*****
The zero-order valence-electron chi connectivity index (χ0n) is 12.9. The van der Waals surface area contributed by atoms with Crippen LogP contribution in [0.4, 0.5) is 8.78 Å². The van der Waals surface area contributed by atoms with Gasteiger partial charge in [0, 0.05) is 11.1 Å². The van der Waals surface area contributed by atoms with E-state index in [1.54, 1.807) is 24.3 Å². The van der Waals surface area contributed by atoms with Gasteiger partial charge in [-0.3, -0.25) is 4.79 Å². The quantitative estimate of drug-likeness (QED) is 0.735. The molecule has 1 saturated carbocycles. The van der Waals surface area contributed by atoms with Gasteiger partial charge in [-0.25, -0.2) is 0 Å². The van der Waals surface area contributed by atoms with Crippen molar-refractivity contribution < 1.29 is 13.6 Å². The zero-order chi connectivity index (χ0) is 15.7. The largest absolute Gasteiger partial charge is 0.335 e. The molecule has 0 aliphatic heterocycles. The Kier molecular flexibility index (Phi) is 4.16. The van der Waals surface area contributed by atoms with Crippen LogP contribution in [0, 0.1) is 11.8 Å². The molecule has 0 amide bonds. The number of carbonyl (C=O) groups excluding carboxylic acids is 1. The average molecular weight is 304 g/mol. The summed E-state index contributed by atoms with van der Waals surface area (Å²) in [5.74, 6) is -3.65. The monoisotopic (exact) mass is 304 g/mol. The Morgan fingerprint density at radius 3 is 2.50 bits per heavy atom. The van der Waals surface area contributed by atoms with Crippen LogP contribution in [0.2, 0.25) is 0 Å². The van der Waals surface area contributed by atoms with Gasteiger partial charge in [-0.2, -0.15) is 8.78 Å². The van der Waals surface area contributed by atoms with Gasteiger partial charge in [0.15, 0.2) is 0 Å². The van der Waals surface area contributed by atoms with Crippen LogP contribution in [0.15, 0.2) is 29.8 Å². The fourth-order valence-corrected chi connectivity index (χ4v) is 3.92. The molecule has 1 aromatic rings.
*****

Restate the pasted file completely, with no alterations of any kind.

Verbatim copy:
The zero-order valence-electron chi connectivity index (χ0n) is 12.9. The van der Waals surface area contributed by atoms with Crippen LogP contribution in [0.4, 0.5) is 8.78 Å². The van der Waals surface area contributed by atoms with Gasteiger partial charge in [0, 0.05) is 11.1 Å². The van der Waals surface area contributed by atoms with E-state index in [1.54, 1.807) is 24.3 Å². The van der Waals surface area contributed by atoms with Gasteiger partial charge in [-0.3, -0.25) is 4.79 Å². The quantitative estimate of drug-likeness (QED) is 0.735. The molecule has 1 saturated carbocycles. The van der Waals surface area contributed by atoms with Gasteiger partial charge in [-0.25, -0.2) is 0 Å². The van der Waals surface area contributed by atoms with Crippen molar-refractivity contribution < 1.29 is 13.6 Å². The zero-order chi connectivity index (χ0) is 15.7. The largest absolute Gasteiger partial charge is 0.335 e. The molecule has 0 aliphatic heterocycles. The Kier molecular flexibility index (Phi) is 4.16. The van der Waals surface area contributed by atoms with Crippen LogP contribution in [0, 0.1) is 11.8 Å². The molecule has 0 amide bonds. The number of carbonyl (C=O) groups excluding carboxylic acids is 1. The average molecular weight is 304 g/mol. The summed E-state index contributed by atoms with van der Waals surface area (Å²) in [5.74, 6) is -3.65. The monoisotopic (exact) mass is 304 g/mol. The Morgan fingerprint density at radius 3 is 2.50 bits per heavy atom. The van der Waals surface area contributed by atoms with Crippen LogP contribution in [0.2, 0.25) is 0 Å². The van der Waals surface area contributed by atoms with Gasteiger partial charge in [-0.2, -0.15) is 8.78 Å². The van der Waals surface area contributed by atoms with Gasteiger partial charge in [0.15, 0.2) is 0 Å². The van der Waals surface area contributed by atoms with Crippen LogP contribution in [0.15, 0.2) is 29.8 Å². The fourth-order valence-corrected chi connectivity index (χ4v) is 3.92. The molecule has 1 aromatic rings.